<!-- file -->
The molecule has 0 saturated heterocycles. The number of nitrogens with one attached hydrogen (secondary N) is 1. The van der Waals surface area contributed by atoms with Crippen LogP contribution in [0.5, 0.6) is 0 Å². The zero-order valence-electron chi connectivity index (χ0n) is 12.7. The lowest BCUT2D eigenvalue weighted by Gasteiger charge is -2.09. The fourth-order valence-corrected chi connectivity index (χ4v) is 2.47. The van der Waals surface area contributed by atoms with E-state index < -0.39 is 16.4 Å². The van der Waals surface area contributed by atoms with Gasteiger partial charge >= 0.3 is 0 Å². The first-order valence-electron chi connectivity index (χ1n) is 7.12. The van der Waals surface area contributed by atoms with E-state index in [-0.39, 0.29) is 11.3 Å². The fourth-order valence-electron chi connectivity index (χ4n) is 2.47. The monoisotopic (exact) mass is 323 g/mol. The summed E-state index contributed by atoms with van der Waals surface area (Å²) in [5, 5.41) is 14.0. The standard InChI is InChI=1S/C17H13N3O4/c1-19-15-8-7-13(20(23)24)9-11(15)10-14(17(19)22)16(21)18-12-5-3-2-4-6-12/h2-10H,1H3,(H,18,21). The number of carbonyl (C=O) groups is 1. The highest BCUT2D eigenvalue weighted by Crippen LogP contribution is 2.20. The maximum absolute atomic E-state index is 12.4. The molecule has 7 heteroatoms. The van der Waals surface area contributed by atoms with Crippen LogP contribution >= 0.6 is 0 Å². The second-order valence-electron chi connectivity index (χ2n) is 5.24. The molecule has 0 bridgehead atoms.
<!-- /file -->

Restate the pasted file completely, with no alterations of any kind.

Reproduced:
The molecule has 0 saturated heterocycles. The number of nitrogens with one attached hydrogen (secondary N) is 1. The van der Waals surface area contributed by atoms with Crippen LogP contribution in [0.5, 0.6) is 0 Å². The zero-order valence-electron chi connectivity index (χ0n) is 12.7. The lowest BCUT2D eigenvalue weighted by Gasteiger charge is -2.09. The fourth-order valence-corrected chi connectivity index (χ4v) is 2.47. The van der Waals surface area contributed by atoms with E-state index < -0.39 is 16.4 Å². The van der Waals surface area contributed by atoms with Gasteiger partial charge >= 0.3 is 0 Å². The first-order valence-electron chi connectivity index (χ1n) is 7.12. The van der Waals surface area contributed by atoms with E-state index in [-0.39, 0.29) is 11.3 Å². The fourth-order valence-electron chi connectivity index (χ4n) is 2.47. The monoisotopic (exact) mass is 323 g/mol. The summed E-state index contributed by atoms with van der Waals surface area (Å²) in [5, 5.41) is 14.0. The standard InChI is InChI=1S/C17H13N3O4/c1-19-15-8-7-13(20(23)24)9-11(15)10-14(17(19)22)16(21)18-12-5-3-2-4-6-12/h2-10H,1H3,(H,18,21). The number of carbonyl (C=O) groups is 1. The highest BCUT2D eigenvalue weighted by Crippen LogP contribution is 2.20. The maximum absolute atomic E-state index is 12.4. The molecule has 7 heteroatoms. The van der Waals surface area contributed by atoms with Crippen LogP contribution >= 0.6 is 0 Å². The second-order valence-electron chi connectivity index (χ2n) is 5.24. The molecule has 0 bridgehead atoms.